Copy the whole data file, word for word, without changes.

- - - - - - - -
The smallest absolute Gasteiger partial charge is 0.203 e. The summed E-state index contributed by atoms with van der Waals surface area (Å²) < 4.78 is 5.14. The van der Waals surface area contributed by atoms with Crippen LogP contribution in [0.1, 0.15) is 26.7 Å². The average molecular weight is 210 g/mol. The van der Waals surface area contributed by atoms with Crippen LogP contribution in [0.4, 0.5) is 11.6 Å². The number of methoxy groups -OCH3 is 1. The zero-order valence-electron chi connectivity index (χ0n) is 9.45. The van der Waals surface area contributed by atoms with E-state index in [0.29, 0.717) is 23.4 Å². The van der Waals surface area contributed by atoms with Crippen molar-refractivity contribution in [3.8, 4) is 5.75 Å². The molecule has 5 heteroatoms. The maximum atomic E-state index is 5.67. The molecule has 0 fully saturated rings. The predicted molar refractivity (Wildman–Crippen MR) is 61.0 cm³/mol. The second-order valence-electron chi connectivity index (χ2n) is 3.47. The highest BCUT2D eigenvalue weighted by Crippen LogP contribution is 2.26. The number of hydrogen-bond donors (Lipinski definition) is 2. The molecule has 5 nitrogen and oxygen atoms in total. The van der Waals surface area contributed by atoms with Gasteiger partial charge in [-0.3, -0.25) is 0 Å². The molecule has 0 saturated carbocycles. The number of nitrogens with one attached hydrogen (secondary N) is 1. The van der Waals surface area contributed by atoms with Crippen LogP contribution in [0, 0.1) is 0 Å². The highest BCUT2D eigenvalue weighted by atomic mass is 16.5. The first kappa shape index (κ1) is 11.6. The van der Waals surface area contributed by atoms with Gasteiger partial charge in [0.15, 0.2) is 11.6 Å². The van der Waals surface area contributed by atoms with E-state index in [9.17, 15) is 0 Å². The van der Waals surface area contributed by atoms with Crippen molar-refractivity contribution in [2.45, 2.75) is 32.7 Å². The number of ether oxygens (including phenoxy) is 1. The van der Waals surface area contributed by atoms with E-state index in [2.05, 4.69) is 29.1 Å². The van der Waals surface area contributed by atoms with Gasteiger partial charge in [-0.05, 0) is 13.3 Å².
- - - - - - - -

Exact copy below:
The smallest absolute Gasteiger partial charge is 0.203 e. The summed E-state index contributed by atoms with van der Waals surface area (Å²) < 4.78 is 5.14. The van der Waals surface area contributed by atoms with Crippen LogP contribution in [0.1, 0.15) is 26.7 Å². The average molecular weight is 210 g/mol. The van der Waals surface area contributed by atoms with Crippen LogP contribution in [0.4, 0.5) is 11.6 Å². The number of methoxy groups -OCH3 is 1. The zero-order valence-electron chi connectivity index (χ0n) is 9.45. The van der Waals surface area contributed by atoms with E-state index in [0.29, 0.717) is 23.4 Å². The van der Waals surface area contributed by atoms with Crippen molar-refractivity contribution in [3.8, 4) is 5.75 Å². The molecule has 5 heteroatoms. The maximum atomic E-state index is 5.67. The molecule has 0 fully saturated rings. The predicted molar refractivity (Wildman–Crippen MR) is 61.0 cm³/mol. The second-order valence-electron chi connectivity index (χ2n) is 3.47. The highest BCUT2D eigenvalue weighted by Crippen LogP contribution is 2.26. The number of hydrogen-bond donors (Lipinski definition) is 2. The molecule has 5 nitrogen and oxygen atoms in total. The van der Waals surface area contributed by atoms with Gasteiger partial charge in [-0.3, -0.25) is 0 Å². The molecule has 0 saturated carbocycles. The number of nitrogens with one attached hydrogen (secondary N) is 1. The van der Waals surface area contributed by atoms with Crippen LogP contribution in [0, 0.1) is 0 Å². The highest BCUT2D eigenvalue weighted by atomic mass is 16.5. The first kappa shape index (κ1) is 11.6. The van der Waals surface area contributed by atoms with Gasteiger partial charge in [0.15, 0.2) is 11.6 Å². The van der Waals surface area contributed by atoms with E-state index in [9.17, 15) is 0 Å². The van der Waals surface area contributed by atoms with Crippen molar-refractivity contribution in [2.45, 2.75) is 32.7 Å². The number of ether oxygens (including phenoxy) is 1. The van der Waals surface area contributed by atoms with E-state index in [2.05, 4.69) is 29.1 Å². The van der Waals surface area contributed by atoms with Gasteiger partial charge in [-0.05, 0) is 13.3 Å².